Has your preschooler recently started lying? Maybe she won’t fess up to drawing on the kitchen wall or makes up stories when asked about something that happened. While this behavior is usually troubling to parents, it’s actually quite normal - and there are right and wrong ways to react. So, how should you handle a little one who keeps lying? Read on for expert tips.
• Starting around age three, kids indulge in a lot of mental fantasies. This is when they begin to realize that the truth isn’t always as exciting as fantasy. For instance, a kid might imagine himself having ice cream for breakfast every day or being the fastest runner on earth. Real life just isn’t like that, and a healthy imagination is a kid’s way of coping. This is what Dr. Joshua Sparrow calls “magical thinking.” Parents should explain to their kids that what they have imagined isn’t what really happened. The idea is not to condemn the fantasizing, but to establish that it’s not appropriate to substitute make-believe for the truth.
• Sometimes young children lie simply because they are afraid of getting in trouble with mom or dad. Parents often overreact when their preschooler lies. Make sure to speak kindly to your child when explaining why they should tell the truth. If you react too harshly when a child of this age tells a lie, you may be setting them up to be afraid of confiding in you. When a child does tell the truth, make sure you praise them for their honesty so they don’t regret telling you what really happened.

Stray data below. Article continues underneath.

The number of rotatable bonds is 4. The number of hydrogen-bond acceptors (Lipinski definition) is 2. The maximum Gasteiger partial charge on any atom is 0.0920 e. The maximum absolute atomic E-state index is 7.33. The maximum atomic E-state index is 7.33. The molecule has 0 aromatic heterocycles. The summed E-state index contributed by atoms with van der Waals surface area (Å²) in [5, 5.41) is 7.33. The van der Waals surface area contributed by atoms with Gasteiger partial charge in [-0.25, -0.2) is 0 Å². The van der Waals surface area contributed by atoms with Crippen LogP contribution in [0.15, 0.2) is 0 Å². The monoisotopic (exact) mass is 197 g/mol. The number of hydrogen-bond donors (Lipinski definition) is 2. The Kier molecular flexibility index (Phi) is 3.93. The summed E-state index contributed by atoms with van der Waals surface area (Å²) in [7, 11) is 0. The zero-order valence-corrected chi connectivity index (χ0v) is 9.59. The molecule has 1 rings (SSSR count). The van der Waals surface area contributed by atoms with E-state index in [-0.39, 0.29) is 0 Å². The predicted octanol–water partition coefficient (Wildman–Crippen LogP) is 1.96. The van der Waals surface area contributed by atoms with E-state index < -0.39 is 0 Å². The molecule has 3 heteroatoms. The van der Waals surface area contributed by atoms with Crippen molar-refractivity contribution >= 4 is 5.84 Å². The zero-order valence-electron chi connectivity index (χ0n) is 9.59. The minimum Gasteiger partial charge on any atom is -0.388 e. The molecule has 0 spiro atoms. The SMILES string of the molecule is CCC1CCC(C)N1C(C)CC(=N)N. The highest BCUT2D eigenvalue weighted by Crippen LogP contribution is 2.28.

• Try not to bombard a young child with lectures about lying. Their attention span is fairly short and they probably won’t remember a long speech. Childcare expert Inmarie Mazariegos advises that you instead look for “teachable moments.” These are everyday situations that present an opportunity for you to help your child understand the difference between a lie and the truth. If you catch your child in a lie, stop and take a few minutes to give a simple explanation of how things could have been handled differently - and then, let it go.
Always keep in mind that it’s developmentally appropriate for preschool-age children to lie or make things up. Lying at this age is by no means indicative of a habitual problem nor is it a warning sign for future issues. This phase can be the perfect occasion to teach kids about what’s real and what isn’t. Just keep your explanations basic and your tone calm.